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Re: [Haskell-cafe] How to understand the 'forall' ?

Subject: Re: [Haskell-cafe] How to understand the 'forall' ?
From: Daniil Elovkov
Date: Wed, 09 Sep 2009 12:08:34 +0400
Ryan Ingram wrote:
On Tue, Sep 8, 2009 at 12:44 PM, Daniil
Elovkov<[email protected]> wrote:
Existential is a perfect word, because it really is
data S = exists a. Show a => S [a].

If you were going to make "exists" a keyword, I think you would write
it like this:

data S = ConsS (exists a. Show a => [a])

To contrast:

data GhcS = forall a. Show a => ConsGhcS [a]
data T = ConsT (forall a. Show a => [a])

This gives these constructors:

ConsS :: forall a. (Show a => [a] -> S)
ConsGhcS :: forall a. (Show a => [a] -> S)  -- same
ConsT :: (forall a. Show a => [a]) -> T -- higher-rank type!

Yes, this last one can confuse somebody who tries to understand the difference between existential quantification and first-class polymorphism. Because it looks like the former, but really is the latter.

T isn't very useful, it has to be able to provide a list of *any*
instance of Show, so probably [] is all you get.  But you can do
something similar:

data N = ConsN (forall a. Num a => [a])

Now you get

ConsN :: (forall a. Num a => [a]) -> N

and you can legally do

n = ConsN [1,2,3]

since [1,2,3] == [fromInteger 1, fromInteger 2, fromInteger 3] ::
forall a. Num a => [a]

Conceptually, an "S" holds *some* instance of Show, so the user of a
constructed S can only use methods of Show; they don't have any
further knowledge about what is inside.  But a N holds *any* instance
of Num, so the user of the data can pick which one they want to use;
Integer, Rational, Double, some (Expr Int) instance made by an
embedded DSL programmer, etc.

Well, that seems to be exactly how I worded it, but with the examples of data constructor vs function signature, rather than 2 data constructors.

Of course, there are some ways to recover information about what types
are inside the existential using GADTs or Data.Dynamic.  But those
need to be held in the structure itself.  For example:

This is quite amazing. What follows is almost a literal copy of my code, which isn't open :) Even the names are very close!

In my version eqTyp is unify :)

Hmm, sometimes I think that Haskell allows expressing an intension in so many ways (and I'm sure it's true), but this...

data Typ a where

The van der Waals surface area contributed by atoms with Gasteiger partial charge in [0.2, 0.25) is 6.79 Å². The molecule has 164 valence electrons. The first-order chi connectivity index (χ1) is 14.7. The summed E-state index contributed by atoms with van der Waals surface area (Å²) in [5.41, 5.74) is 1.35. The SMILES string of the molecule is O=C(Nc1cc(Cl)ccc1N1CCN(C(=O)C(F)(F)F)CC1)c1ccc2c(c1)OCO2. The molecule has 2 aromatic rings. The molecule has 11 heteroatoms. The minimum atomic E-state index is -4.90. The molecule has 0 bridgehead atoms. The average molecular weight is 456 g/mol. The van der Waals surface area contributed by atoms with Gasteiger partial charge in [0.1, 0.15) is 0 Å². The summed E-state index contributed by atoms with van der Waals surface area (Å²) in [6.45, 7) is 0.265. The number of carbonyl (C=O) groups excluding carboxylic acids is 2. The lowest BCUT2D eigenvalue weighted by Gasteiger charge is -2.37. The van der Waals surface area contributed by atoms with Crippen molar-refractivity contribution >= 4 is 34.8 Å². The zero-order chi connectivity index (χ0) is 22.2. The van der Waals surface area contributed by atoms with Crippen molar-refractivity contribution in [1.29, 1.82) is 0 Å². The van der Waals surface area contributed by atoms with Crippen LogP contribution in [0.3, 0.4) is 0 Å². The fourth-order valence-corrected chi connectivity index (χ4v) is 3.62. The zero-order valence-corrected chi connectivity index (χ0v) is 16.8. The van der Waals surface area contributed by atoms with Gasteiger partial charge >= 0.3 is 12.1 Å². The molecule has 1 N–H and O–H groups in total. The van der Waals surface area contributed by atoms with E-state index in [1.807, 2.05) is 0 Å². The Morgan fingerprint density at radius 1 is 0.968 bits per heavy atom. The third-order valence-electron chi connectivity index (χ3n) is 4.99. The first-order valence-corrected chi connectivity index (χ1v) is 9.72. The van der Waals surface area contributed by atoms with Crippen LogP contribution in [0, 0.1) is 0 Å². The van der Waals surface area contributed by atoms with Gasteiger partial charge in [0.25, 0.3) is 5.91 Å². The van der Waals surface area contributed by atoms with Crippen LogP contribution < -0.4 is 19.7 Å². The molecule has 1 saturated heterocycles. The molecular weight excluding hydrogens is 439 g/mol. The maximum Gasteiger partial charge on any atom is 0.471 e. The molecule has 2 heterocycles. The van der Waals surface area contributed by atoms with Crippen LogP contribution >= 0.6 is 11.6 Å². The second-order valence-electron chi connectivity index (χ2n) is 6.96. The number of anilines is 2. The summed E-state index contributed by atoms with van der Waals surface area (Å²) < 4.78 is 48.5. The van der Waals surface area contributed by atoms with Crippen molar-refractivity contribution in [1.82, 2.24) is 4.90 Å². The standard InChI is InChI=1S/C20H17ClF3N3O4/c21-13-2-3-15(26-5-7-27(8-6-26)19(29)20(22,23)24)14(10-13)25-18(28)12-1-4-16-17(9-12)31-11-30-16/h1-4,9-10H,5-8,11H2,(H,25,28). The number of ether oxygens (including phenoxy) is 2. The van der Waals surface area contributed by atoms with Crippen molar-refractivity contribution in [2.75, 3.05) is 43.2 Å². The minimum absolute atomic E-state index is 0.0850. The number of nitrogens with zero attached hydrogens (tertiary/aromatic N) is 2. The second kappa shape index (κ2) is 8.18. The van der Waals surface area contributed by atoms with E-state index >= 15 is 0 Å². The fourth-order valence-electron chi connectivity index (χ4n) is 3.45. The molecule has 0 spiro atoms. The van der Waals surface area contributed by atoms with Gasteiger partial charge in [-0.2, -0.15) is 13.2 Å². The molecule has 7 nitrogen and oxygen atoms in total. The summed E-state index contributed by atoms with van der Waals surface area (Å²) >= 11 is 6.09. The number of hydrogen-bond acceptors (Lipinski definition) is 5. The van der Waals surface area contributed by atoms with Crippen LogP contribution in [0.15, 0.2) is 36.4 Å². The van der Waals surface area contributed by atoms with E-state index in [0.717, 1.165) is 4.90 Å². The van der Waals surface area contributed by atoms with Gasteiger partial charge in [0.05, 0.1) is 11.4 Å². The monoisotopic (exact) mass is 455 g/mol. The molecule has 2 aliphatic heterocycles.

TBool :: Typ Bool
   TInt :: Typ Int
   TFunc :: Typ a -> Typ b -> Typ (a -> b)
   TList :: Typ a -> Typ [a]
   TPair :: Typ a -> Typ b -> Typ (a,b)

Now you can create an existential type like this:

data Something = forall a. Something (Typ a) a

and you can extract the value if the type matches:

data TEq a b where Refl :: TEq a a
extract :: forall a. Typ a -> Something -> Maybe a
extract ta (Something tb vb) = do
   Refl <- eqTyp ta tb
   return vb

This desugars into

] extract ta (Something tb vb) =
]    eqTyp ta tb >>= \x ->
]      case x of
]         Refl -> return vb
]         _ -> fail "pattern match failure"

which, since Refl is the only constructor for TEq, simplifies to

] extract ta (Something tb vb) = eqTyp ta tb >>= \Refl -> Just vb

The trick is that the pattern match on Refl proves on the right-hand
side that "a" is the same type as that held in the existential, so we
have successfully extracted information from the existential and can
return it to the caller without breaking encapsulation.  Here's the
helper function eqTyp; it's pretty mechanical:

eqTyp :: Typ a -> Typ b -> Maybe (TEq a b)
eqTyp TBool TBool = return Refl
eqTyp TInt TInt = return Refl
eqTyp (TFunc a1 b1) (TFunc a2 b2) = do
   Refl <- eqTyp a1 a2
   Refl <- eqTyp b1 b2
   return Refl
eqTyp (TList a1) (TList a2) = do
   Refl <- eqTyp a1 a2
   return Refl
eqTyp (TPair a1 b1) (TPair a2 b2) = do
   Refl <- eqTyp a1 a2
   Refl <- eqTyp b1 b2
   return Refl
eqTyp _ _ = Nothing

Here's a simple test:

test = Something (TFun TInt TBool) (\x -> x == 3)
runTest = fromJust (extract (TFun TInt TBool) test) 5

runTest == False, of course.

  -- ryan

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